International Sewing Machine Collectors' Society
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The Next Generation: a 14 Year Old Collector
I am 14 years old and a quilter. I do all of my sewing on either a treadle or a hand crank and currently have 15 ; 6 of them treadles. I’ve been quilting since I was 12, when I was given some fabric and my dad told me to use it or lose it. I chose to use it and have thoroughly enjoyed it since.
I had been given a newer Singer, made around 2000, and had a lot of difficulties with it. This started me on a lot of research on sewing machines, as I wanted to get a better one. After being given my aunt’s 1986 Singer, I decided old was good. Granted, that was not an old machine, but I had to start somewhere. A few months after my aunt had gifted me the machine we had a power outage for 5 days. Unable to sew, I resorted to turning the wheel of the machine by hand. I didn’t get much done - it was very tedious - and at the end of that power outage, I decided I wanted a treadle. About a week later, the Riccar class 15 clone arrived. That machine (which I still have) started me on the path to old .
teenager's room to be proud of:
quilter Emily's budding collection
Spring 2009, I got a 1927 Singer treadle. That was hard to learn. I am left-handed and have never been very good at coordination! I decided the best way to learn was to jump in and do it. So I quilted a baby quilt on it. I did stippling (with feed dogs up) - I sewed on it for about 4 hours straight. I knew how to use it when I was done, though (I didn’t have it threaded right - but that’s another story).
Very soon after getting my first treadle, I saw another one at a thrift store. They wanted 50 dollars for it. My dad told me I did not need it and was firmly against me getting it. But I thought it was really neat as it seemed to be really easy to use. Next time I went, it was still there. I was was really eyeing it now and finally got my dad to call them and bargain. I got it for 30 dollars. Dads can be so useful.
And it was a lovely machine in the sense that it worked really well. It’s a 1922 White Rotary. Not a showpiece, though. I do have a nice Franklin which I bought at a quilt store that is, but it doesn’t work well.
I quilted more than I collected for several months, then I went to the October 2009 Portland Treadle On Gathering - coming home with five machines and two treadle bases. My dad said nothing, which surprised me. He had been talking about me cutting down a bit.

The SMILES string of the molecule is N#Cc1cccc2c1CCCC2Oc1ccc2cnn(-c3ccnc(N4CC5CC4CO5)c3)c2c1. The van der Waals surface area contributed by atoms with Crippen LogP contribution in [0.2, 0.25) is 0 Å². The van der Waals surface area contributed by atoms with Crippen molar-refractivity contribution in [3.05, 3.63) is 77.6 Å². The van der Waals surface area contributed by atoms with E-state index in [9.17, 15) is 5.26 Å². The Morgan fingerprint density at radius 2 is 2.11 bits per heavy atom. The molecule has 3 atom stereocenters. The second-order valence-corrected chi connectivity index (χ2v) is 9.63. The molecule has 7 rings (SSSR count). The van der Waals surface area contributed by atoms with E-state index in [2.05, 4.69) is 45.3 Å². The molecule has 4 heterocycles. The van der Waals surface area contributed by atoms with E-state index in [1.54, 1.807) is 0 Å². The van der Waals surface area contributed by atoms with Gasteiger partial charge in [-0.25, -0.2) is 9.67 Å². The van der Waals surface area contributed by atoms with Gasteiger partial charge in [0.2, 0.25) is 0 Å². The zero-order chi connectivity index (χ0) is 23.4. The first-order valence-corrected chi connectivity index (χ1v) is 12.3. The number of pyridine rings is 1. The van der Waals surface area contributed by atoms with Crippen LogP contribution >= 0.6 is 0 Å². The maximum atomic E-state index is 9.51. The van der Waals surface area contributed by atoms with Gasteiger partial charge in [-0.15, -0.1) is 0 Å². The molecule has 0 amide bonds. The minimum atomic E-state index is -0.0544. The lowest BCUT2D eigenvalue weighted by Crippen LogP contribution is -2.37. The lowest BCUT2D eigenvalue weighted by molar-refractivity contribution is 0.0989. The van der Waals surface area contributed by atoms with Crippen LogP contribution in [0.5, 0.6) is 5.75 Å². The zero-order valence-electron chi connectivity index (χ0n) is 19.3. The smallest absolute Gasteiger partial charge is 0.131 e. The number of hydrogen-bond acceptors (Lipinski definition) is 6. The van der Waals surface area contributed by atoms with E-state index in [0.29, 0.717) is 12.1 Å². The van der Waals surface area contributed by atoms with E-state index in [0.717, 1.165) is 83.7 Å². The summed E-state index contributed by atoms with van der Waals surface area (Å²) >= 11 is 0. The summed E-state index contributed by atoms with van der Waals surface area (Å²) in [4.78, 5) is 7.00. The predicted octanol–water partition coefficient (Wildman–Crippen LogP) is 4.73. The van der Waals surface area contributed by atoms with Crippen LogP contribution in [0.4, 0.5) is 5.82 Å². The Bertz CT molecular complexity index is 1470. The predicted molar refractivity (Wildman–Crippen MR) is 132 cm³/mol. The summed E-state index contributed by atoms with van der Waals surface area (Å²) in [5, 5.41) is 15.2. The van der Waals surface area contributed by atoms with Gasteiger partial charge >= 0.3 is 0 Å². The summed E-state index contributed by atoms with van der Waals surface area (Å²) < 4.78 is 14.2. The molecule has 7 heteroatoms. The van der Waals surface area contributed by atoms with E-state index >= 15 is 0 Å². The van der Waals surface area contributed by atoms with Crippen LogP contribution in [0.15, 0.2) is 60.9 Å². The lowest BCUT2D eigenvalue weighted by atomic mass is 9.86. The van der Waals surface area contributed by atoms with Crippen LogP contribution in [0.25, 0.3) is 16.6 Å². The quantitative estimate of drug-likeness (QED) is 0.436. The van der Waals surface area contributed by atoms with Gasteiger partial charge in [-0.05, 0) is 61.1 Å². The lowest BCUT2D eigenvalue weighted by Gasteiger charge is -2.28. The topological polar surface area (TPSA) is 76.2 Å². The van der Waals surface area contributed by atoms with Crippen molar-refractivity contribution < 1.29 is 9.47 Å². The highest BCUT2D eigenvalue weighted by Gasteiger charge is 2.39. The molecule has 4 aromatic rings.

My favorite new machine is a Davis Vertical Feed which was given to me; I bought the base at the gathering. It’s used for quilting and piecing quite a bit, though not as much as my straight leg treadle with the class 15 clone I mentioned. Treadling is very relaxing and I really enjoy it. I also got my oldest machine at the gathering. It is a 1895 Singer handcrank which I really enjoy using. I love most of my machines, though I do have favorites: “Fred” (a Singer 66), “Tribulation” (Singer 99), “Callalilly” (White FR), just to name a few. Tribulation is kind of a joke - the machine works really well! The only time I use an electric machine is when I go to my weekly quilt group; it is usually a 1940s knee-lift Singer.
People often seem surprised that I have fifteen machines and that I do not, aside from a serger, own an electric . I’m convinced some think I am joking and they’ve had the funniest expressions. My ambition is to become very good at quilting and perhaps write a few books about it.
There is something very neat about sewing on a machine that, in my case at least, is older than me. I enjoy keeping the machines in good repair and fixing them up, too, and hope to take a repair class sometime as I still have a lot to learn. Mostly, I hope to collect many, many sewing machines. I’m always on the lookout for a new one and it’s really fun to look. Fun to use them, too, and I’m learning all the time.
The interesting thing about my hobby is that my mom doesn’t sew at all (she has me do the sewing) and neither of my grandmothers owned a treadle. However, my mom still talks about that old Singer electric that caused all the problems!
~ Emily Pearson, in Oregon
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